Sometimes, when I tell people that I play games – and I like to play games – I can see the disapproval bursting out from behind their polite facade. Sometimes, there will be a follow up question and answer session. The questions are things like ‘Really?‘ and ‘You mean other people play games?‘ and ‘Adults?‘ The answers vary depending on my mood and patience batteries.
I don’t care what people think; I have always known that playing games brings so many advantages and enjoyment, that it was non players that were losing out. However, if I had to measure how far playing games could take you in life, it would be guesswork. But every so often, along comes a reminder of the glory of games. Like the announcement of the winners of the 2012 Nobel Prize for economics: Alvin Roth and Lloyd Shapley.
From the BBC coverage:
The Royal Swedish Academy of Sciences cited the US academics for their work on the “theory of stable allocations and practice of market design”.
The work is concerned with the best possible way to allocate resources, such as in school admissions or organs to patients who need transplants.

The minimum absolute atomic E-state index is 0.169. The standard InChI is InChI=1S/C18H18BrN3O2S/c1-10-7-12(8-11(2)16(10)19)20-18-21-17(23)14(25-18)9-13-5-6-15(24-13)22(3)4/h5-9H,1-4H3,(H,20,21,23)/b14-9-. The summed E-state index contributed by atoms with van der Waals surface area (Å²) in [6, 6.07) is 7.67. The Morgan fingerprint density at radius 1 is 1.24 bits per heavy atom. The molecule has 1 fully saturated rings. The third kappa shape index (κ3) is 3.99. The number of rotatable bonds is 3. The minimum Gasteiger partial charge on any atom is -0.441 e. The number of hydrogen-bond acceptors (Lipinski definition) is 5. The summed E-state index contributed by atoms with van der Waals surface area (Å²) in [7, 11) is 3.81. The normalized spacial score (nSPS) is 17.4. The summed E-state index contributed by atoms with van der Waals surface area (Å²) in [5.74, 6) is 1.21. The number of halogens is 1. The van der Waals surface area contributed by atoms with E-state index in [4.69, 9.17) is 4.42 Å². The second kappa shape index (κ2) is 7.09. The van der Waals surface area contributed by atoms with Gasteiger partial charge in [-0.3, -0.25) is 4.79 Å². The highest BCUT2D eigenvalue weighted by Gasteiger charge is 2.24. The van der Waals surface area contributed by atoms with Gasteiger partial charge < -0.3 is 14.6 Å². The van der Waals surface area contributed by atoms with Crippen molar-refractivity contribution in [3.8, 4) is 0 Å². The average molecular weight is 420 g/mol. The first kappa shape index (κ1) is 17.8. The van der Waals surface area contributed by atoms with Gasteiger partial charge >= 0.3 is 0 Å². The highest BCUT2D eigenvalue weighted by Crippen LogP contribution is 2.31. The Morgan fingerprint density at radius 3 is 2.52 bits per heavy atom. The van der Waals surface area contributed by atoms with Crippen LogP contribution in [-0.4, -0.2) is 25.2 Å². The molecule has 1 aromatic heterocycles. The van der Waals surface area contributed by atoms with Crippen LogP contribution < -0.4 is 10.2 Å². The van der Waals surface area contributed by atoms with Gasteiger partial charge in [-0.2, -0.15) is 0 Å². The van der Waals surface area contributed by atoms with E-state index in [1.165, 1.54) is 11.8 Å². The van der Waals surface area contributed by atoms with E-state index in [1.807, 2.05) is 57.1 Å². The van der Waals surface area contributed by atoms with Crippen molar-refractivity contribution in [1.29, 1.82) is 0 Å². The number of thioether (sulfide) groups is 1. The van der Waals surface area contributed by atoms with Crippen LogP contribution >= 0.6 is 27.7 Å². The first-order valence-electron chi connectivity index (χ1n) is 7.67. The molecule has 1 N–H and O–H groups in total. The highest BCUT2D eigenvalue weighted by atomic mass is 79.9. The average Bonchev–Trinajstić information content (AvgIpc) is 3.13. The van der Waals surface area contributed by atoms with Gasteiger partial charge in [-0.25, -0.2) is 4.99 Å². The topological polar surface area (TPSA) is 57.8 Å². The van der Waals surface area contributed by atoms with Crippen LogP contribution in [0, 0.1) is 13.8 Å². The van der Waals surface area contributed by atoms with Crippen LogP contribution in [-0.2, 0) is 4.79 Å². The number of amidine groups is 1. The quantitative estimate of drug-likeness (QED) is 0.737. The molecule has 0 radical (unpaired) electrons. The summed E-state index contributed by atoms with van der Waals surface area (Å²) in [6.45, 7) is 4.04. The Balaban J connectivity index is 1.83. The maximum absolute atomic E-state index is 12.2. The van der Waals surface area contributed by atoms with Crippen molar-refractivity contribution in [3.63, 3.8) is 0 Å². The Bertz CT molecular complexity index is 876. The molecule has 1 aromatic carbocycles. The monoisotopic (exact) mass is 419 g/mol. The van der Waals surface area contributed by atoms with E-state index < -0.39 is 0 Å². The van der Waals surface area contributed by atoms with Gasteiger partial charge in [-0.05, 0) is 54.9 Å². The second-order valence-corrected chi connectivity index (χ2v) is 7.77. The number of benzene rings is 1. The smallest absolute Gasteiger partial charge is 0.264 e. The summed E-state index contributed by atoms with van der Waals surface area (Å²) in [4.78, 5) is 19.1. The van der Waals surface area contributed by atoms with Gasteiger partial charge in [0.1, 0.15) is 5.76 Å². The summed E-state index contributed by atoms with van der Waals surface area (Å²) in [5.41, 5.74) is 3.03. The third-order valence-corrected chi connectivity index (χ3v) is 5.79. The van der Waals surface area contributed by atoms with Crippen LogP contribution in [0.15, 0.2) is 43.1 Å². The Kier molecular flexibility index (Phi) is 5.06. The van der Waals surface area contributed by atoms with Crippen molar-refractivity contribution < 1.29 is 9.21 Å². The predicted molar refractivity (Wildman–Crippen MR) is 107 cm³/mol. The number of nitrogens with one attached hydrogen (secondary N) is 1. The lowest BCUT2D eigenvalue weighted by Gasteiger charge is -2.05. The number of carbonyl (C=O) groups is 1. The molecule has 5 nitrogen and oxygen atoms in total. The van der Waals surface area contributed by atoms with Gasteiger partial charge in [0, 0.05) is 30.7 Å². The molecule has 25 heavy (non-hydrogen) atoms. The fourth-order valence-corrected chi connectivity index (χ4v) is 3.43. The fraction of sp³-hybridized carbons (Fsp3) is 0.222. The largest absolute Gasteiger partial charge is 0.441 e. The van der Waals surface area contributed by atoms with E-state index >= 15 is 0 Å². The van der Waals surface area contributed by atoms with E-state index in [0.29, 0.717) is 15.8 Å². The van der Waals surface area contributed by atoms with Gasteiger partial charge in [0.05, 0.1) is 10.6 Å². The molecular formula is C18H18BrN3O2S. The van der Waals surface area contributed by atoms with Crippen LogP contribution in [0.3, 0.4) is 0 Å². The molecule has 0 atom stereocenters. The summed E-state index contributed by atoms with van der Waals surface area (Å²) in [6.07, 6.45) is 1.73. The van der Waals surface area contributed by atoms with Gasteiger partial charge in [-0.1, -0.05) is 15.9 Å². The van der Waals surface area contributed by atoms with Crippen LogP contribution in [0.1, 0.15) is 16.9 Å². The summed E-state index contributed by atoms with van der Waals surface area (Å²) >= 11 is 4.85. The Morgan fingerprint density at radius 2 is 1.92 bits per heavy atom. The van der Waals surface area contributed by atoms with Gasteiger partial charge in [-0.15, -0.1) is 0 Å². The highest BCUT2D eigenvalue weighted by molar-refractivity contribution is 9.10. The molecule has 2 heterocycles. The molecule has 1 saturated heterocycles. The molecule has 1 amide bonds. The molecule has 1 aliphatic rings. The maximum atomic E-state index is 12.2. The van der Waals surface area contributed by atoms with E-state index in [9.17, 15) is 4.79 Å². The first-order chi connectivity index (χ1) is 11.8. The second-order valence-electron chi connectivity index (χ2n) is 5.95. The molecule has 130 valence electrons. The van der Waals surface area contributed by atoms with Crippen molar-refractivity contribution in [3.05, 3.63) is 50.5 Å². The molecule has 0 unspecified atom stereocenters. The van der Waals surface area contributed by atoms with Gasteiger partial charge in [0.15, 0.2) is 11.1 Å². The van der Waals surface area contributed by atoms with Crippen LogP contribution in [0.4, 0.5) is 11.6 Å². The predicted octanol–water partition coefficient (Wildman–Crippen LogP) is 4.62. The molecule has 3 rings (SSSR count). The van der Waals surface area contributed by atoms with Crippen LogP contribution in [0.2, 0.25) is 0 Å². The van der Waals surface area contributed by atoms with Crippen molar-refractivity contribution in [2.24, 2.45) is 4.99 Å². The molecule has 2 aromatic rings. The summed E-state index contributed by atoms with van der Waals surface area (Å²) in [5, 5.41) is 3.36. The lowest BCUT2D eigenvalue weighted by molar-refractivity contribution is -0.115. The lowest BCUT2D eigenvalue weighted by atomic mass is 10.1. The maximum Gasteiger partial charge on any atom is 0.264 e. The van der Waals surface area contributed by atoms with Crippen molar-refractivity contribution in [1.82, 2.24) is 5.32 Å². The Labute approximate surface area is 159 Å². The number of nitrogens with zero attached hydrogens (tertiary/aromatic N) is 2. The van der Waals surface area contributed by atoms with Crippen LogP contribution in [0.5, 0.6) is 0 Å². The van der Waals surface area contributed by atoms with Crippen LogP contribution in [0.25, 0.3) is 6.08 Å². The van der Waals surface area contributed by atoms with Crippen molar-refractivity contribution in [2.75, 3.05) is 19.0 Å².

Mr Roth is a professor at Harvard and Mr Shapley teaches at the University of California in Los Angeles.
The committee said their work was a form of economic engineering, designing markets for situations where traditional market mechanisms based on price are not applicable or do not work well.
This is gaming territory.
This original work developed into the Gale-Shapley algorithm, which aims to ensure “stable matching” or the best possible outcome for both sides. “An allocation where no individuals perceive any gains from further trade is called stable,” the Academy explained.
This is a key pillar in co-operative game theory, an area of mathematical economics that seeks to determine how rational individuals choose to co-operate.
As Stephanie Flanders, BBC Economics Editor says:
“In the past 50 years, game theorists – and micro-economics in general – have genuinely made the world a better place.”
Well done to Alvin Roth and Lloyd Shapley.
See games? They can take you places!